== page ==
Why use Docker for bioinformatics?

I’ve been using Docker a lot recently for my bioinformatics work. I’ve really fallen in love with it as a way of quickly getting things going.

Here’s why!

You want to install and use a bioinformatics software package… Now!

First, you have to find the package to begin with – which usually means navigating someone’s webpage or GitHub page and figuring out what to do and how to install. It’s not really fun.
Second, you can end up in dependency nightmare land, where you just go from updating one thing to installing something else..
Bottom Line: This just takes time and (mental) energy.

With Docker: You find the Docker image, which is very fast in practice. You install the image – a simple standard one-line procedure… and then you use the package!

You want to use a Linux package under Windows or on a Mac

Without Docker: you have to have a virtual machine or somehow install using the new bash for windows systems (hint: don’t do this second option).
With Docker: You just “run the image” (actually, create the container), so you can easily use Linux-only software under windows.
Also, although Mac OSX is so so similar to Linux in the internals… it’s not Linux. So you can definitely run into problems.
Bottom Line: Docker makes this very straightforward. No thinking.

You want to have multiple versions of a software package available for usage.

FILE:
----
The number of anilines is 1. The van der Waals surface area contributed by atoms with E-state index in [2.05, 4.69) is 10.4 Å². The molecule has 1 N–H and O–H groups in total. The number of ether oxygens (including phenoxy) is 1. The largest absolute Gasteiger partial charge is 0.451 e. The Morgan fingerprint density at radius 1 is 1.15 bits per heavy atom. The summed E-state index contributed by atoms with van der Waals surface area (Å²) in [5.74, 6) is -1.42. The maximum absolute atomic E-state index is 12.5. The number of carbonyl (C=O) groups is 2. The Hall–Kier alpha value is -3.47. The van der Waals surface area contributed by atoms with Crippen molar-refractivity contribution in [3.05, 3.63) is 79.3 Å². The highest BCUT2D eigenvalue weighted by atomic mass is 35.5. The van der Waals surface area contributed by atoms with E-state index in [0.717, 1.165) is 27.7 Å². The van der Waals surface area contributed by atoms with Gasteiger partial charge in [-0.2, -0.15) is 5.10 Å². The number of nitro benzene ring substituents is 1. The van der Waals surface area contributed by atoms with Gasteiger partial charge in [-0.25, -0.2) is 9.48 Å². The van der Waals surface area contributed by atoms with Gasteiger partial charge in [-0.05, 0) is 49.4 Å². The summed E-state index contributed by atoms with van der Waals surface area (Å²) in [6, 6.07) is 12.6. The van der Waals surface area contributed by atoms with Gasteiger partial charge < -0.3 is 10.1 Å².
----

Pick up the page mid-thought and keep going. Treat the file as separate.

Yes, this sounds weird but in practice, I find that I often wish that I had the newer or older version. I was recently using GATK and found that I wanted to have GATK3 and GATK4 available. With Docker, I just have separate images for each. (Sure, there are easy ways around this but Docker just makes it simple to have the multiple versions organized). Again, in practice the mental energy counts.
Bottom Line: Docker makes this simple and keeps the separate versions separate and clear. The easy way.

My Experience

I have a dual-boot machine. I also have virtual machines (both VMware and VirtualBox) for Linux. I also have “Bash on Ubuntu on Windows”. I have used all of these. I’ve been dual-boot for >10 years and I’ve used virtual machine approaches for 10 years. I just get tired of playing with system configuration/memory/etc issues when I want to do my real work.
And I really like that I download the image and just start using software. So I am a convert to the Docker world for now, at least.
Bottom Line: I’m a fan!